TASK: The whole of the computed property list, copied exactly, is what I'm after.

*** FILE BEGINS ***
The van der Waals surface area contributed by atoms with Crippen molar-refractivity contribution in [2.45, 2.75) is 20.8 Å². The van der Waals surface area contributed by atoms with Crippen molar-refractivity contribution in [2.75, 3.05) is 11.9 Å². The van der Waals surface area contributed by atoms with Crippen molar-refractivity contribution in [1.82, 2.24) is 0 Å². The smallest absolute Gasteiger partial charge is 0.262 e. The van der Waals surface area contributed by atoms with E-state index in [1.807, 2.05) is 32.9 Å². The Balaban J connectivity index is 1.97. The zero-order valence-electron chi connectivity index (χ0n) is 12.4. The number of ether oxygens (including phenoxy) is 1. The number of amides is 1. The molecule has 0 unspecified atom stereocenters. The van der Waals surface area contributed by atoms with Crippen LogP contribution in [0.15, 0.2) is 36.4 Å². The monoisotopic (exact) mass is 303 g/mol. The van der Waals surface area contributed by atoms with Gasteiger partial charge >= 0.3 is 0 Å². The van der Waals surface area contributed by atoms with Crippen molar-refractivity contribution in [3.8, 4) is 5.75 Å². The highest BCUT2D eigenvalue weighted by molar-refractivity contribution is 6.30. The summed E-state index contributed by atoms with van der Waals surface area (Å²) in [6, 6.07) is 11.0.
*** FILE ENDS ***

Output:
The van der Waals surface area contributed by atoms with Crippen molar-refractivity contribution in [2.45, 2.75) is 20.8 Å². The van der Waals surface area contributed by atoms with Crippen molar-refractivity contribution in [2.75, 3.05) is 11.9 Å². The van der Waals surface area contributed by atoms with Crippen molar-refractivity contribution in [1.82, 2.24) is 0 Å². The smallest absolute Gasteiger partial charge is 0.262 e. The van der Waals surface area contributed by atoms with E-state index in [1.807, 2.05) is 32.9 Å². The Balaban J connectivity index is 1.97. The zero-order valence-electron chi connectivity index (χ0n) is 12.4. The number of ether oxygens (including phenoxy) is 1. The number of amides is 1. The molecule has 0 unspecified atom stereocenters. The van der Waals surface area contributed by atoms with Crippen LogP contribution in [0.15, 0.2) is 36.4 Å². The monoisotopic (exact) mass is 303 g/mol. The van der Waals surface area contributed by atoms with Gasteiger partial charge >= 0.3 is 0 Å². The van der Waals surface area contributed by atoms with Crippen molar-refractivity contribution in [3.8, 4) is 5.75 Å². The highest BCUT2D eigenvalue weighted by molar-refractivity contribution is 6.30. The summed E-state index contributed by atoms with van der Waals surface area (Å²) in [6, 6.07) is 11.0.